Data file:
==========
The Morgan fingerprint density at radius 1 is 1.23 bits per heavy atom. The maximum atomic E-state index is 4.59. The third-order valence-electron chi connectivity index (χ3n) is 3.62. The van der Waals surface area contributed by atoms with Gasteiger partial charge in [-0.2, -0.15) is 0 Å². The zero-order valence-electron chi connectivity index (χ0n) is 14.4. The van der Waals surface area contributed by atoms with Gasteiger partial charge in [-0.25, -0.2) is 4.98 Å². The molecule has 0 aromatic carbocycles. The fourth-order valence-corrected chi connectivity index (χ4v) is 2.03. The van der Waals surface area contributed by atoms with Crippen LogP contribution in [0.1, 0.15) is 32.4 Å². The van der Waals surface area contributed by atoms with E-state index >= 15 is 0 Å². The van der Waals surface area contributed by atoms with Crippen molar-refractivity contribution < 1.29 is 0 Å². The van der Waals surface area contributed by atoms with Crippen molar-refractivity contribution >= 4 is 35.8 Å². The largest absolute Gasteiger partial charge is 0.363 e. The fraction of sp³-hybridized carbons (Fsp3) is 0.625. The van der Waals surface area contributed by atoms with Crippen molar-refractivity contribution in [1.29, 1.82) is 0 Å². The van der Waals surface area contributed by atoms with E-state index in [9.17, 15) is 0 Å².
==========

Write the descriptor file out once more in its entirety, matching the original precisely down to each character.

The Morgan fingerprint density at radius 1 is 1.23 bits per heavy atom. The maximum atomic E-state index is 4.59. The third-order valence-electron chi connectivity index (χ3n) is 3.62. The van der Waals surface area contributed by atoms with Gasteiger partial charge in [-0.2, -0.15) is 0 Å². The zero-order valence-electron chi connectivity index (χ0n) is 14.4. The van der Waals surface area contributed by atoms with Gasteiger partial charge in [-0.25, -0.2) is 4.98 Å². The molecule has 0 aromatic carbocycles. The fourth-order valence-corrected chi connectivity index (χ4v) is 2.03. The van der Waals surface area contributed by atoms with Crippen LogP contribution in [0.1, 0.15) is 32.4 Å². The van der Waals surface area contributed by atoms with E-state index >= 15 is 0 Å². The van der Waals surface area contributed by atoms with Crippen molar-refractivity contribution < 1.29 is 0 Å². The van der Waals surface area contributed by atoms with Crippen molar-refractivity contribution >= 4 is 35.8 Å². The largest absolute Gasteiger partial charge is 0.363 e. The fraction of sp³-hybridized carbons (Fsp3) is 0.625. The van der Waals surface area contributed by atoms with Crippen molar-refractivity contribution in [1.29, 1.82) is 0 Å². The van der Waals surface area contributed by atoms with E-state index in [9.17, 15) is 0 Å².